Health

MDMA Makes People More Cooperative, But Not More Trusting

Scientists investigated how MDMA modulates behaviour and its neural
correlates during an iterated “prisoner’s dilemma” with both trustworthy
and untrustworthy opponents. By: Alexandria Addesso

3,4-Methyl​enedioxy​methamphetamine, or MDMA which is the main component in the club drug ecstasy or when in pure powder form known as Molly, is a psychoactive drug which effects include altered sensations and increased energy, empathy, and pleasure by increasing the levels of serotonin in the brain. In the 1970s scientists studied MDMA and it was even prescribed by psychiatrists to couples because it was known as the “love drug”. While MDMA is today considered illegal in the United States as well as many other countries abroad, researchers have again been studying MDMA on how the drug makes people more cooperative.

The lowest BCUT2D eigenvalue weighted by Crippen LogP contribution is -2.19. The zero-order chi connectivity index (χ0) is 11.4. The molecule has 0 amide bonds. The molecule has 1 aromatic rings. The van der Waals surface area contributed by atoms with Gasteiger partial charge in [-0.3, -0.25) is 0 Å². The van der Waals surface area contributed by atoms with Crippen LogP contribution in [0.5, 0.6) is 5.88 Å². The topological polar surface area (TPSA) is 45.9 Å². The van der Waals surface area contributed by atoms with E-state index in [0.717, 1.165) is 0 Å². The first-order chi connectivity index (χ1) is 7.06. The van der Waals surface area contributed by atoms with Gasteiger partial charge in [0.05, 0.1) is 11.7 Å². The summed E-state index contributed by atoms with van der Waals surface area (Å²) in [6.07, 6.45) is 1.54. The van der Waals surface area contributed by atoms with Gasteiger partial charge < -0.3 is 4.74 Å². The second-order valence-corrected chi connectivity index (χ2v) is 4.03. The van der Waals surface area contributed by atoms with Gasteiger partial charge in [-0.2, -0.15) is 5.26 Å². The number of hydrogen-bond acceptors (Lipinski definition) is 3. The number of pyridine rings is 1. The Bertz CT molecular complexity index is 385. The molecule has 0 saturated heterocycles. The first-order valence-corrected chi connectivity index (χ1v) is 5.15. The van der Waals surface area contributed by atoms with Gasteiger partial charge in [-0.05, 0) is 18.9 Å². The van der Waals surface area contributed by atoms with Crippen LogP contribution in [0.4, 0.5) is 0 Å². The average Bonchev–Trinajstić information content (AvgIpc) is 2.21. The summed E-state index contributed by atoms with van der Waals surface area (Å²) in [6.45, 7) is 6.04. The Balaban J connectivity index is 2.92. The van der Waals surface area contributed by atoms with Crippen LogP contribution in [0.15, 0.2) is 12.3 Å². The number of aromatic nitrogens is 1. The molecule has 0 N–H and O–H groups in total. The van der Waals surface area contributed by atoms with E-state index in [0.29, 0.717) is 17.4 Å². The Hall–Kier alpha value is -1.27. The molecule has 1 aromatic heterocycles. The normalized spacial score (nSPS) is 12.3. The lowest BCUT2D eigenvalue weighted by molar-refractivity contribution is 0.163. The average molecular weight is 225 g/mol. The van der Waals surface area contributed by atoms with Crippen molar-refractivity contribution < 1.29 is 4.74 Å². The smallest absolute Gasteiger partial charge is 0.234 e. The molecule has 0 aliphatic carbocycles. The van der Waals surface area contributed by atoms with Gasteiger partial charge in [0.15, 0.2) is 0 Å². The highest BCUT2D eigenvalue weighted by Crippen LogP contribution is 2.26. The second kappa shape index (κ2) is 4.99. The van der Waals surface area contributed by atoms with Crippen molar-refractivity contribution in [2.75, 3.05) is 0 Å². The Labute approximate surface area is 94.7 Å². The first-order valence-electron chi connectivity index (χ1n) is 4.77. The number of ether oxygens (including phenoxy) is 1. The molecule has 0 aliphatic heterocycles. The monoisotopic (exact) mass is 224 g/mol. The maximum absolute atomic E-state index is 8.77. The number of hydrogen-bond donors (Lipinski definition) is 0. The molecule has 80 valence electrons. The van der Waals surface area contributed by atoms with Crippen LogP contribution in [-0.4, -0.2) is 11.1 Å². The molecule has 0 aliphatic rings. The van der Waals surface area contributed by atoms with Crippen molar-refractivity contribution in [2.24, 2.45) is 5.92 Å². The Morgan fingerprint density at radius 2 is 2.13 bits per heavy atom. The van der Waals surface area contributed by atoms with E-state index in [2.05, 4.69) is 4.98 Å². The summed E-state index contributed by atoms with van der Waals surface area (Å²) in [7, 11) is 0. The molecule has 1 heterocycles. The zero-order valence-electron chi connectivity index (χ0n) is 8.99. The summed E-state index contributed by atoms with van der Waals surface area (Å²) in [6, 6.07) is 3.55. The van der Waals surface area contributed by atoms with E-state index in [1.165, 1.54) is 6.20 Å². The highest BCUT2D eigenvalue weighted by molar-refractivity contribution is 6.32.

The recent study which was published in the Journal of Neuroscience, investigated how MDMA modulates behaviour and its neural correlates during an iterated “prisoner’s dilemma” with both trustworthy and untrustworthy opponents. The prisoner’s dilemma refers to a standard example of a game analyzed in game theory that shows why two completely rational individuals might not cooperate, even if it appears that it is in their best interests to do so. The researchers administered either 100mg of MDMA or a placebo to 20 male participants in a double-blind, placebo-controlled, crossover study. While being scanned, participants played repeated rounds of the prisoner’s dilemma with opponents who differed in levels of cooperation. On each round participant chose to compete or cooperate and were asked to rate their trust in the other player.

The study participants were found to be more cooperative after taking MDMA than those that were given a placebo, but only if the person they were interacting with was cooperative themselves. If the other person was mostly uncooperative, there was no difference in behaviour on MDMA compared with a placebo. This finding suggests that MDMA did not cause people to naively risk betrayal by untrustworthy partners during the game.

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